Heiko would get stressed and vent it out on us. I had two years with Heiko and in the car on the way to the Atlanta Olympic road race he was going off his nut at me and I resigned there and then. I finished the year out with the team and came back to Brisbane. The year before I did the world championships and I was the only mechanic, only one, now they take three or four.
At the end of that Olympic year I went home, but at the Tour de L’Avenir in France Heiko tried to convince me to stay on. I said “no I don’t need this job, I can make more money at home”. Then James Victor got the job as the women’s coach, so I went and did shorter trips as mechanic for James and the women’s team, I really enjoyed that because we had a base, we got breaks and James is a super coach and I had my part in developing and assisting the women’s team into the number one team in the world. Then I was full time right up to the Sydney Olympics. At the end of 2000, after all that, I worked in Blair’s bike shop for a few days I realised that the mainstream retail scene is horrible for me and decided to go back to frame building and for the first time go full time. For years I’d been building a few frames over the summer, I’d come home and the phone would ring and I’d be building say a track frame for Danny Day, plus a few projects like building ergo’s for the Australian Institute of Sport. By 2001 it was full steam ahead and I was building frames full time.
So your steel frame building career really took off to new levels in 2001!
Yes, however I gave myself three years to see if it would work because the whole industry had changed. People thought I was mad to be wanting to build steel frames, but I knew the value in making steel frames with the best of contemporary materials and the best of traditional methods. By the end of the year I was reasonably secure. I taught myself how to use a computer, got the CAD programmes and learnt them. I was buried here working. Still did a few trips with the A.I.S, Neil Stephens and James Victor asked me to do some more but to stay on you have do a good solid block, by then the frame building was now the focus.
How did that transcend into your current mode of operation, your own brand of lugs etc?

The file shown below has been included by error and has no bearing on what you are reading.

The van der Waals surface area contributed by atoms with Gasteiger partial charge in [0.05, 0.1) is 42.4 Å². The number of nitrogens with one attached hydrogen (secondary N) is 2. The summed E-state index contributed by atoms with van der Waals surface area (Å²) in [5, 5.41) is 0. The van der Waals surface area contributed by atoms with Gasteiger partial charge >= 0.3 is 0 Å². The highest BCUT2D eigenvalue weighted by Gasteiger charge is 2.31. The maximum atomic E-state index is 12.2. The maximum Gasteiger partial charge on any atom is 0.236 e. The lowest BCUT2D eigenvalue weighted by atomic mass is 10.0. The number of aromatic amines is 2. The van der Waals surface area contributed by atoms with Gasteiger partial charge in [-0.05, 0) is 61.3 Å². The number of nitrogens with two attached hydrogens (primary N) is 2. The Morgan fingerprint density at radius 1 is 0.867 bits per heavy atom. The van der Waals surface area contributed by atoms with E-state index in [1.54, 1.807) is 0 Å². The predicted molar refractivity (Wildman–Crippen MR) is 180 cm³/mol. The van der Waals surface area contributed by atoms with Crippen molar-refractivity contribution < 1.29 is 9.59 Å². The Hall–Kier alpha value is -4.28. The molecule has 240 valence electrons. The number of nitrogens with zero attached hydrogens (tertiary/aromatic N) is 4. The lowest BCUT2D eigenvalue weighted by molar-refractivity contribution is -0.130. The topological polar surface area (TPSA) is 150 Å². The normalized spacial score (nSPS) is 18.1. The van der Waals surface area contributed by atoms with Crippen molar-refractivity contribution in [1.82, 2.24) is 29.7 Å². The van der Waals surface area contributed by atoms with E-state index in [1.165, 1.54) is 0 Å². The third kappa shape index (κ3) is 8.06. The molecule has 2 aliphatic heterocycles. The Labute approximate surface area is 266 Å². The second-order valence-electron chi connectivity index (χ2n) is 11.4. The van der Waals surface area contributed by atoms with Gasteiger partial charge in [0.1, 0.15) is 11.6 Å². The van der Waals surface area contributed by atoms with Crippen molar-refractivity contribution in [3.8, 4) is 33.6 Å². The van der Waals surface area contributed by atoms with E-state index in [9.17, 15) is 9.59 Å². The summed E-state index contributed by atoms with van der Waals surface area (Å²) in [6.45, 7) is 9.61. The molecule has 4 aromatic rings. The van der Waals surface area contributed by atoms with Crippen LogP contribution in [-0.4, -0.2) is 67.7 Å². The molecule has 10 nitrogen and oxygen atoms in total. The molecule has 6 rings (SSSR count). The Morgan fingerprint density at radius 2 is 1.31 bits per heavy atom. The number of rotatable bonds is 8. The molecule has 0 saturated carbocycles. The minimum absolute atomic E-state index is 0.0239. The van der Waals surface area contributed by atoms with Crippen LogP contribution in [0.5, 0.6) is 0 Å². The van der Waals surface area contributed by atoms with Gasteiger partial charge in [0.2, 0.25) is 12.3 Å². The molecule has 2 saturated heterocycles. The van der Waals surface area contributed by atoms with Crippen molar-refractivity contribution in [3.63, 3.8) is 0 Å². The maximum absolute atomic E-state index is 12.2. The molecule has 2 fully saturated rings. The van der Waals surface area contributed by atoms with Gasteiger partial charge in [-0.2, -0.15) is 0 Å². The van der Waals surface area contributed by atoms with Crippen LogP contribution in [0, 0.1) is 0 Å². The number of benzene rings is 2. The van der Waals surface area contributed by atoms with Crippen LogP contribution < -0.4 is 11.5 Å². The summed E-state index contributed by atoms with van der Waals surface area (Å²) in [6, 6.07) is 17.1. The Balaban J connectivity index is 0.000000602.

In 2004 I decided I wanted to design some lugs, that was the start of what I call my “PHD” in frame building. I used to make stems by machining parts up and fillet brazing them. I was also going back to lugged frames rather than fillet brazed work with funky shaped tubes, which are a pain to build and a lot of it is just fashion. I didn’t like this and I wanted to go back to round tubes, they work best in torsion at most of the joints, good alignments, less stresses, makes for nicer riding bikes, seeking purity in the build. It might sound like hocus pocus but there is something in that. I worked on developing lugs, I used the equity in my house to pay for the tooling. I’d stop work and design the lugs, it was all a new adventure for me. Back when I was working at Eric’s in 1983 – 1984 I used to look at the Cinelli lugs and go wow, I’d like to have my own designs one day. Well come 2003, 2004 it started happening.
It’s obvious that you weren’t going into large scale manufacturing in the hundreds of thousands, investment casting could fit the bill for design, a smaller scale of production and functionality.
The days of large scale manufacturing by thousands and thousands is finished, now it’s only got to meet the needs of a niche boutique market. A lot of stuff that was on the market had been around for 15 years or longer, it didn’t really meet today’s needs. Not only aesthetically but structurally, like cable guides cast onto the head lug and proper six by one millimetre cap head seat binder bosses instead of the old Campag bolt which used to break all the time, also the style of some of the old lugs left something to desire, you used to have to re-work them a lot. The cast lug, sure you can use them out of the box, but you can re-work them. Some people look at my frames and say that’s beautiful, but they don’t quite know why, but it’s to do with the re-working, it’s the curvature, changing radius to the shorelines of the lugs, I make changes that effect styling and functionality, for example cutting a lug down and reducing stack height.
How did you begin the process of designing your own lugs?
Stems made from a CNC machined block of alloy just look wrong on a fine lugged frame, I was making fillet brazed stems and my customers liked them, but then I thought a lugged stem would look good on the lugged frames I was making. There was already a set of lugs for stems about that had an impossible to work funny shaped tube which didn’t fit into the lugs, and the lugs didn’t fit the modern oversized bars, so I decided it was time to design and produce my own lugs. So the first lugs I designed and produced were the Llewellyn stem lugs. I sat down and made some drawings, worked out some dimensions and how versatile the lugs could be. I designed them with a six degree rise, I wanted ease of mitring the tube and alignments and to fit inch or inch and one eighth forks, 31.8 handlebars. I then fabricated some patterns, I wasn’t able to do 3D CAD then, they were just 2D drawings with dimensions.
What were the steps taken to go from the design phase to production?